Once a year my cat, cleverly named Kitty, has to go to the vet. It’s a yearly ritual that husband avoids. I’m the one who shoves her in the cage. I’m the one who makes her sit in a room full of dogs. I’m the one who holds her while the vet jams needles in her leg. He’s the one who’s there to open the cage once we’re back home…the one who carries her back into the house and consoles her. Last Saturday was no different.
(I have to make a confession here. I really don’t like dogs very much. They bark at you and jump on you and smell. Actually, it’s probably more accurate to say that I don’t like dog owners very much. Those same people who laugh while their dog jumps on you. They always say the same thing.
“Oh, he won’t bite.”
You know, I don’t care. Keep your dog off me. With that being said, I’m not a total dog disser. I do like Bugs who is the beloved companion of Sally. Bugs is calm. And if he snatches the occasional cake from the table, well, it probably shouldn’t have been there in the first place.)
Off to the vet we go. Kitty is probably a little embarrassed by her cat cage. It truly is an antique. A relic from a relative’s days spent working in a lab at the local university. It’s metal on all sides except the door which is a wire mesh. It weighs about 20 pounds and is a far cry from the pet carriers all the rich pets have.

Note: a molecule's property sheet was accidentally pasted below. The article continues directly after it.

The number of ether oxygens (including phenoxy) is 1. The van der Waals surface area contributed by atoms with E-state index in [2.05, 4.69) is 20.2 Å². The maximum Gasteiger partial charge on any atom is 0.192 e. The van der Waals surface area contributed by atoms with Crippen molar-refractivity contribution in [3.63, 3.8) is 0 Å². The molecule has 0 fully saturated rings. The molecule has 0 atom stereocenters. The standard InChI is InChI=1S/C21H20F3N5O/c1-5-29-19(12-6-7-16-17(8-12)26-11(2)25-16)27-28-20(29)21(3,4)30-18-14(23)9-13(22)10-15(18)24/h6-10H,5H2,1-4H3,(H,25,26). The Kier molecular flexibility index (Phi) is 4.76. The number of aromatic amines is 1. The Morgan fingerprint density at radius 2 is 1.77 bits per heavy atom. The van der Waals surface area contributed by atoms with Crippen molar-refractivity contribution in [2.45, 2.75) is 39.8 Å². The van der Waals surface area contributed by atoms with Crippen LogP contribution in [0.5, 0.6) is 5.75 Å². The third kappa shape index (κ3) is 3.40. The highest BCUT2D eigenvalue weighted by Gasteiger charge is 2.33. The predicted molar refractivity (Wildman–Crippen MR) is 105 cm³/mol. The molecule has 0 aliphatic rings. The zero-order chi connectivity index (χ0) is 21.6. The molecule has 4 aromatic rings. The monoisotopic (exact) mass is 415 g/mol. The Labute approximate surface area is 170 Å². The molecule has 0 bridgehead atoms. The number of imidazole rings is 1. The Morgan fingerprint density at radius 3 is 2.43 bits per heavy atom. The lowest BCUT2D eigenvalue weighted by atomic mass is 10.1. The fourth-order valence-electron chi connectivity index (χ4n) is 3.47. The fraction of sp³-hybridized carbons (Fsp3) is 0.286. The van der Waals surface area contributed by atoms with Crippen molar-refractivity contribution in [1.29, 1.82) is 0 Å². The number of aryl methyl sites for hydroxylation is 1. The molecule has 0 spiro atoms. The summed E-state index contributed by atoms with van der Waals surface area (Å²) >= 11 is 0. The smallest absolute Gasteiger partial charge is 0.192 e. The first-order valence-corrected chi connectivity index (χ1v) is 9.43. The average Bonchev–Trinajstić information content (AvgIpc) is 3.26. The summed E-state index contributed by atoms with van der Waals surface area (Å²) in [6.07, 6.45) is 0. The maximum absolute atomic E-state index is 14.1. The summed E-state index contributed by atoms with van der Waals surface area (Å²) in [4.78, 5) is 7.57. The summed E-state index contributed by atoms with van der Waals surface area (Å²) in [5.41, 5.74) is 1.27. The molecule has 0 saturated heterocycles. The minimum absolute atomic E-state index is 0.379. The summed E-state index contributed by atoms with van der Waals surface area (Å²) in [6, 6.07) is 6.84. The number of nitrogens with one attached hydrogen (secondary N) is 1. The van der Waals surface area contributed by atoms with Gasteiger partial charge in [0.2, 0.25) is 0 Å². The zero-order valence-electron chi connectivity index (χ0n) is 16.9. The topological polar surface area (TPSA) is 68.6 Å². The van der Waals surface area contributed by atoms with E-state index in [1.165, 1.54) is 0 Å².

As I’m signing in at the vet, a woman comes in with her dog. Dog immediately jumps on me. She laughs. I recoil. The dog to cat ratio is 8 to 1. And then the nurse calls a name and a man who didn’t have a pet motioned to his family outside to come in. At last, another cat. A Siamese wrapped in a blanket with only the top portion of her body showing. Her ears were pointed and she was alert–watching everything around her.
Finally, they call my name. Thank goodness because the only reading material was a book of children’s Bible stories. I know how that one ends.
We get in the exam room and Kitty refused to come out of the cage. Her claws were wrapped around that wire mesh and she was determined not to leave the space that she had been forced into only a little while earlier. Finally the vet assistant and I get her out and the first order of business is weighing her. 10 pounds, on the nose. The exact same weight she has been for five years. Stupid cat.
The vet comes in and starts the exam. And Kitty starts acting like she’s possessed. She hisses. She foams at the mouth. She bares her teeth. I fully expect to see her levitate at any moment. The doctor forces a pill down her throat and then stupidly turn his back. Cat spits pill across the room.
Score: Cat one. Vet zero.
But in the end, of course, he won the day and three shots later we were done. As I stood in line waiting to pay my bill, the family with the Siamese cat came down the hall. Each of them…mother, father and daughter…were red-eyed and sniffling. And they were leaving without their cat.
“That’ll be $100” the receptionist said.
“No problem,” I replied.